RCIA 304-305: Initiating Children

img_6803Sections 304 through 308 give the introduction to the “Third Step: Celebration of the Sacraments of Initiation.” 309 through 329 give the rubrics and rituals for the Baptism, Confirmation, and First Eucharist of these children of catechetical age. This section parallels what is given in the adult rite, sections 206 through 243. We’ll look at the introduction in detail over the next two posts. Then I’ll highlight differences in the rites for children. Keep in mind that as  Easter Vigil is the preferred time for initiation of adults and children, these initiation rites will be largely the same.

304. In order to bring out the paschal character of baptism, celebration of the sacraments of initiation should preferably take place at the Easter Vigil or on a Sunday, the day that the Church devotes to the remembrance of Christ’s resurrection (see Rite of Baptism for Children, Introduction, no. 9). But the provisions of RCIA 256 should also guide the choice of time for the celebration of the sacraments of initiation.

How much wiggle room is there on this? If a child is clearly unready for initiation, then obviously they remain in the catechumenate as a member of the Church, and whatever work and prayer must continue, will continue.

The priest or liturgist find the addition of children to the Easter Vigil to be problematic? This would not seem to be acceptable. We’re professionals, and we deal with complex rituals from time to time. Other parishes make it work easily, so the personal preferences of ministers should not factor in the decision.

Things get difficult, as I’ve experienced with infant baptisms, when a godparent or an out-of-town loved one cannot attend the Vigil. My own sense would be to urge the Easter Vigil for the sake of the child, her or his companions also being baptized, and for the community. That said, there are any number of ways to include a visitor at a later time, especially a Mass of Thanksgiving added to a parish calendar or designated at a regularly-scheduled parish liturgy. And as for the family’s social calendar, I’d say initiation is worth at least two big parties, wouldn’t you?

305. At this third step of their Christian initiation, the children will receive the sacrament of baptism, the bishop or priest who baptizes them will also confer confirmation, and the chidlren will for the first time participate in the liturgy of the eucharist.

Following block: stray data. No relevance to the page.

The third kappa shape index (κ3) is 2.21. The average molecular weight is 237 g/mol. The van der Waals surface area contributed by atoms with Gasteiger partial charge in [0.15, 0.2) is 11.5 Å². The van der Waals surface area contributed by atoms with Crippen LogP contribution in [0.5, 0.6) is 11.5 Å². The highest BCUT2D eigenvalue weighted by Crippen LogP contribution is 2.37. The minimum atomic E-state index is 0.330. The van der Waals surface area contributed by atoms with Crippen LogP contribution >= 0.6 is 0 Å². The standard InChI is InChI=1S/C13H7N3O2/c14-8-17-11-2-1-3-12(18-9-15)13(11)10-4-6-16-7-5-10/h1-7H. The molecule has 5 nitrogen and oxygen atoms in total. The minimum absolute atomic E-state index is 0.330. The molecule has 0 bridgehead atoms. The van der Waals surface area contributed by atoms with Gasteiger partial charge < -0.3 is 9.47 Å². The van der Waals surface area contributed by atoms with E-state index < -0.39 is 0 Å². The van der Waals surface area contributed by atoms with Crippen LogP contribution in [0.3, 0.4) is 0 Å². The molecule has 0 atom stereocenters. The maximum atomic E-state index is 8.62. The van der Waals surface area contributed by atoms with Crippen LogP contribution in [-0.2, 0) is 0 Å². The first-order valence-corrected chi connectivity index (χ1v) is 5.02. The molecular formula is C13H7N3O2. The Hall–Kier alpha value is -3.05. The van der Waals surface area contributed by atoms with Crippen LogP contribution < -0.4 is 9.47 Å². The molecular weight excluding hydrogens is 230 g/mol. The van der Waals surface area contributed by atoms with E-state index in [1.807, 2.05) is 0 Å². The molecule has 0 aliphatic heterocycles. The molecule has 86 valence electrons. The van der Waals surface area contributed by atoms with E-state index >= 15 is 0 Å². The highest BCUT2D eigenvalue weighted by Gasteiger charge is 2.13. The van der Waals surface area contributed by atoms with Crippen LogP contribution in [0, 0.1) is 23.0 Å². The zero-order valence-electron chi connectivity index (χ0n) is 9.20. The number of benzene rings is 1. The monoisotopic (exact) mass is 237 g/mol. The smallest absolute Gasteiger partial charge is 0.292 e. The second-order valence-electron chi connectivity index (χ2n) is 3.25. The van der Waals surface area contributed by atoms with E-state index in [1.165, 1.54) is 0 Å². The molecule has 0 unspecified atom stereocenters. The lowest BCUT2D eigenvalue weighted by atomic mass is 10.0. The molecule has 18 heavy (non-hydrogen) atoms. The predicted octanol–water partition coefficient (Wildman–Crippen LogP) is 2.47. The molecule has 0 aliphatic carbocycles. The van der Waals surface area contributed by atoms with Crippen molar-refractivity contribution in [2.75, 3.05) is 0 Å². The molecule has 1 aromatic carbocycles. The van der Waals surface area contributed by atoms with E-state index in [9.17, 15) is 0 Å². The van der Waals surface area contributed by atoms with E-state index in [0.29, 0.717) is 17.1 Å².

No wiggle room here, clearly. For a child of catechetical age, confirmation is part of the sacramental package. If that is a concern on the part of the parish ministers, then catechesis and other preparation must target a “confirmation-level” preparation for the youth.


About catholicsensibility

Todd lives in the Pacific Northwest, serving a Catholic parish as a lay minister.
This entry was posted in post-conciliar liturgy documents, RCIA, Rites. Bookmark the permalink.

2 Responses to RCIA 304-305: Initiating Children

  1. GNW_Paul says:

    Thanks for posting this. I just ran into that confirmation requirement. Do you have any explanation for why the children need to be confirmed?

    Also, what is your opinion on what constitute “confirmation level” preparation? and what about adjusting that preparation if the child is ‘special needs’?

    Can you tell I am really 7 weeks up against this problem?

  2. Todd says:

    The restored catechumenate presumes that the sacraments in the traditional (as the Orthodox practice) order will be conferred: Baptism, Confirmation, Eucharist. Until Pius X Roman Catholics always did it in this way, too.

    And “confirmation level” preparation? What does the parish expect of its confirmation “classes?” Service projects? A particular timeline? (Some have a two-year prep program.) Those experiences, age-appropriate, would serve to “mainstream” the experience for catechumens.

    I would think a parish with an active children’s catechumenate would have a healthy exchange of ideas in this regard, that RCIA could inform confirmation and vice versa.

    How about other commenters?

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